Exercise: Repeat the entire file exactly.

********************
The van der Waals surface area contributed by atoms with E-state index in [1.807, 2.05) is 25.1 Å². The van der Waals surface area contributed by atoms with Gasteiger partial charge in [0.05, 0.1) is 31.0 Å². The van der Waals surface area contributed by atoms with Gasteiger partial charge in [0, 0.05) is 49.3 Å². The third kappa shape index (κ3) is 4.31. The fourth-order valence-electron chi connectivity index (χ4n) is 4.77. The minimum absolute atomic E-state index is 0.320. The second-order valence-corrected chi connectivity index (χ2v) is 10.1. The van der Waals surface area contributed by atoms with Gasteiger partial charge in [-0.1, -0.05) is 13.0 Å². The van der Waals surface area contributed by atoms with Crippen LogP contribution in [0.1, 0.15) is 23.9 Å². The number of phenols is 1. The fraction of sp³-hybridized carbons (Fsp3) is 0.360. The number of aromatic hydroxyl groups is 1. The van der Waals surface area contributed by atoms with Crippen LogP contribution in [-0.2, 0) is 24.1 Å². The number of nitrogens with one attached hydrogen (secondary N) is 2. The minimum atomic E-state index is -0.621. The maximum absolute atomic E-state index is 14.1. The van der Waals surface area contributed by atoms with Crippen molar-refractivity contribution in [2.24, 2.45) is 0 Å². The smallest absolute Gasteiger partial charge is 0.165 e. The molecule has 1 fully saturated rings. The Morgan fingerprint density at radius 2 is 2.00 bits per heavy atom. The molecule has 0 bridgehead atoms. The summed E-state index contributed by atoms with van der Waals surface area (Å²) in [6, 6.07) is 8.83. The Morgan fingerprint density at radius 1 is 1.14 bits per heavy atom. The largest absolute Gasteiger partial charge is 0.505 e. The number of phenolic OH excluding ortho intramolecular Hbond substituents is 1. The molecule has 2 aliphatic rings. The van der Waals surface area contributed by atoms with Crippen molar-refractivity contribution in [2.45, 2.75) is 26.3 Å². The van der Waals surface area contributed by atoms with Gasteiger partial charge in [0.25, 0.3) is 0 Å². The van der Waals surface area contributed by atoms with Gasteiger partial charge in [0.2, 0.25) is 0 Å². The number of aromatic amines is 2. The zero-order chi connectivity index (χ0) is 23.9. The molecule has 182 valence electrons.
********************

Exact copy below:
The van der Waals surface area contributed by atoms with E-state index in [1.807, 2.05) is 25.1 Å². The van der Waals surface area contributed by atoms with Gasteiger partial charge in [0.05, 0.1) is 31.0 Å². The van der Waals surface area contributed by atoms with Gasteiger partial charge in [0, 0.05) is 49.3 Å². The third kappa shape index (κ3) is 4.31. The fourth-order valence-electron chi connectivity index (χ4n) is 4.77. The minimum absolute atomic E-state index is 0.320. The second-order valence-corrected chi connectivity index (χ2v) is 10.1. The van der Waals surface area contributed by atoms with Gasteiger partial charge in [-0.1, -0.05) is 13.0 Å². The van der Waals surface area contributed by atoms with Crippen LogP contribution in [0.1, 0.15) is 23.9 Å². The number of phenols is 1. The fraction of sp³-hybridized carbons (Fsp3) is 0.360. The number of aromatic hydroxyl groups is 1. The van der Waals surface area contributed by atoms with Crippen LogP contribution in [-0.2, 0) is 24.1 Å². The number of nitrogens with one attached hydrogen (secondary N) is 2. The minimum atomic E-state index is -0.621. The maximum absolute atomic E-state index is 14.1. The van der Waals surface area contributed by atoms with Crippen molar-refractivity contribution in [2.24, 2.45) is 0 Å². The smallest absolute Gasteiger partial charge is 0.165 e. The molecule has 1 fully saturated rings. The Morgan fingerprint density at radius 2 is 2.00 bits per heavy atom. The molecule has 0 bridgehead atoms. The summed E-state index contributed by atoms with van der Waals surface area (Å²) in [6, 6.07) is 8.83. The Morgan fingerprint density at radius 1 is 1.14 bits per heavy atom. The largest absolute Gasteiger partial charge is 0.505 e. The number of phenolic OH excluding ortho intramolecular Hbond substituents is 1. The molecule has 2 aliphatic rings. The van der Waals surface area contributed by atoms with Crippen molar-refractivity contribution in [2.45, 2.75) is 26.3 Å². The van der Waals surface area contributed by atoms with Gasteiger partial charge in [0.25, 0.3) is 0 Å². The van der Waals surface area contributed by atoms with Gasteiger partial charge in [0.2, 0.25) is 0 Å². The number of aromatic amines is 2. The zero-order chi connectivity index (χ0) is 23.9. The molecule has 182 valence electrons.